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Maybe we can all get along, after all — that is, those who demand to buy, own, drive, and put fuel in an SUV, and those who resist the SUV trend and think we should all be driving cars.
Audi is in the position of many car-makers these days, and doesn’t particularly care which you choose, because it provides several excellent examples of both from which consumers can choose.
The remarkable thing about Audi is they can reach any reasonable compromise, with midsize vehicles such as the A5 Sportback 2.0T sedan, and the Q5 2.0T midsize SUV, which might provide the best example of how you can pick either one, and not possibly miss.
By absolute luck of a scheduling quirk, I got one of each of those Audis to drive for the same week in wildly fluctuating mid-winter weather that went from surprisingly mild to unsurprisingly harsh, sometimes in the same day. Such is life in Duluth, Minnesota, on the glorious — and sometimes unyielding — North Shore of Lake Superior. A blizzard here, some below-zero temperatures there, and all in all, it gave us a fantastic opportunity to try, and to appreciate, all of the creature features that make Audis among the world’s finest driving machines.
While the A5 Sportback has its wonderfully sleek lines — better, I think, than the longer Sportback version of the longer, costlier and more exotic Audi A7 sedan — the Q5 is a very neat size that drops in between the larger Q7 and the compact Q3, and has a unique look of its own.
The worldwide trend of the last few years has been to try to meet new and exacting emission and economy standards by reducing engine size without eliminating driving satisfaction, and the answer has been to use turbocharged 4-cylinder engines where V6 or even V8 powerplants formerly resided. It’s a technique that everybody is trying to perfect, and the advantage Audi has is that it, and parent Volkswagen, have for years been using and perfecting a 2.0-liter 4-cylinder, turbocharged to give V6-type power with far better fuel efficiency.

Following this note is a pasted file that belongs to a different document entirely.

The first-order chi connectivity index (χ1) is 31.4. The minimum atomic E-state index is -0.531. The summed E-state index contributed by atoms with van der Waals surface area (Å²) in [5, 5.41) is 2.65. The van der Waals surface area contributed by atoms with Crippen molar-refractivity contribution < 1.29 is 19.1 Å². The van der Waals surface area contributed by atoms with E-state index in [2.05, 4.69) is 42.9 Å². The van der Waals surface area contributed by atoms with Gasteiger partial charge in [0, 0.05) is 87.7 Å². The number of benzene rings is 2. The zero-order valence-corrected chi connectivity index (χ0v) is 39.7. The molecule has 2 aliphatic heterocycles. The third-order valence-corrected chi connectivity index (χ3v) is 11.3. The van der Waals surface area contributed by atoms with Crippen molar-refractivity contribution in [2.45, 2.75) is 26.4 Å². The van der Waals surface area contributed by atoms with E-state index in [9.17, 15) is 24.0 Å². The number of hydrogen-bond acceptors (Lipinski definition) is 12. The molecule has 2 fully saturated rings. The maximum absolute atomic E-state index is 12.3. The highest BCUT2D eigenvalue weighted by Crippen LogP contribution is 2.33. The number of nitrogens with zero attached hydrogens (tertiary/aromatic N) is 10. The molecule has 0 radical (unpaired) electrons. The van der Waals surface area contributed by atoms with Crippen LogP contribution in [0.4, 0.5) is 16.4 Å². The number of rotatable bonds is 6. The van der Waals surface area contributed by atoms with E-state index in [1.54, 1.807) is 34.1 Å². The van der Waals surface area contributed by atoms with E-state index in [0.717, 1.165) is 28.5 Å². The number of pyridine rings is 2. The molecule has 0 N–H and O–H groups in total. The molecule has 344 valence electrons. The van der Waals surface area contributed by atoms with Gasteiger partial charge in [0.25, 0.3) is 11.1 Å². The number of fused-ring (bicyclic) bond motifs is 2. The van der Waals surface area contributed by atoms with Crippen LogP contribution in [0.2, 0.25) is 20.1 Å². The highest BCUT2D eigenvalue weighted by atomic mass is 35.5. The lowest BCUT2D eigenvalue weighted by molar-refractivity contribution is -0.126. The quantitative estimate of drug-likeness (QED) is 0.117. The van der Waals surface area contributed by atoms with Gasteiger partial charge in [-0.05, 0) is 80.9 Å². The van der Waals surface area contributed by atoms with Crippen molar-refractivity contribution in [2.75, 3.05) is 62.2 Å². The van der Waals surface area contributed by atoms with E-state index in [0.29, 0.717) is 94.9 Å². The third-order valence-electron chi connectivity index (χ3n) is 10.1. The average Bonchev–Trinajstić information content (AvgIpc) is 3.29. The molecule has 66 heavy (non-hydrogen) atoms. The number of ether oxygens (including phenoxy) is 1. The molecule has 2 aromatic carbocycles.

For example, take the latest 2.0-liter Audi 4 with direct injection, and turbocharging. You can tweak it through the computer up to 252 horsepower and 273 foot-pounds of torque. That is sufficient to move the A5 Sportback to its more-agile best, through Audi’s traditional quattro all-wheel -drive system, regulated by a 7-speed S-tronic automatic transmission that is not only smooth shifting, but can be manually overridden by steering-wheel-mounted paddles.
And, get this: That exact powertrain can be placed on a stiff, rigid platform, and then you could set a sleek, artfully crafted A5 Sportback body on it, or you could set a neatly contoured midsize Q5 SUV body on it. In this case, both vehicles have the 2.0 turbo 4, with the same 7-speed transmission, the same quattro AWD system, and with even the same horsepower and torque figures.
For those wondering how to afford one over the other, the sticker prices also are very similar. The A5 Sportback with the Prestige package goes up from a base price of $42,600 to a sticker of $55,400. The Q5 with the Prestige package starts at $41,500 and lists as equipped for $56,100. Those prices seem steep if you haven’t bought a new car for a decade or two, but consider that a lot of people are paying more than that for a pickup truck these days.
Audi’s quattro system, revised whenever the company thinks up a better way to make their vehicles snake around the tightest curves with sports-car precision, makes you appreciate the comfort and class that jumps out at you every time you climb aboard.
What is further intriguing is that the A5 Sportback has final assembly at the home plant in Ingolstadt, Germany, and the Q5 has final assembly in Audi’s new plant in San Jose Chiapa, Mexico. The 2.0 engine in the A5 lists Audi’s new plant in Hungary as its country of origin; the Q5’s 2.0 says Mexico. The common transmissions were built in Germany.
The amazing coincidence was that both vehicles looked black, if it was dark or cloudy, and betrayed a definite off-black hue in bright light. Getting up close and scrutinizing closely, I realized both were definitely loaded with metallic highlights, and the actual color, he A5 Sportback stat sheet said: “Moonlight Blue Metallic,” and when I checked the Q5 sheet, it said: “Midnight Blue Metallic.” Hah! No wonder they looked similar. In both cases, you had to add $575 to the price to get that unique color.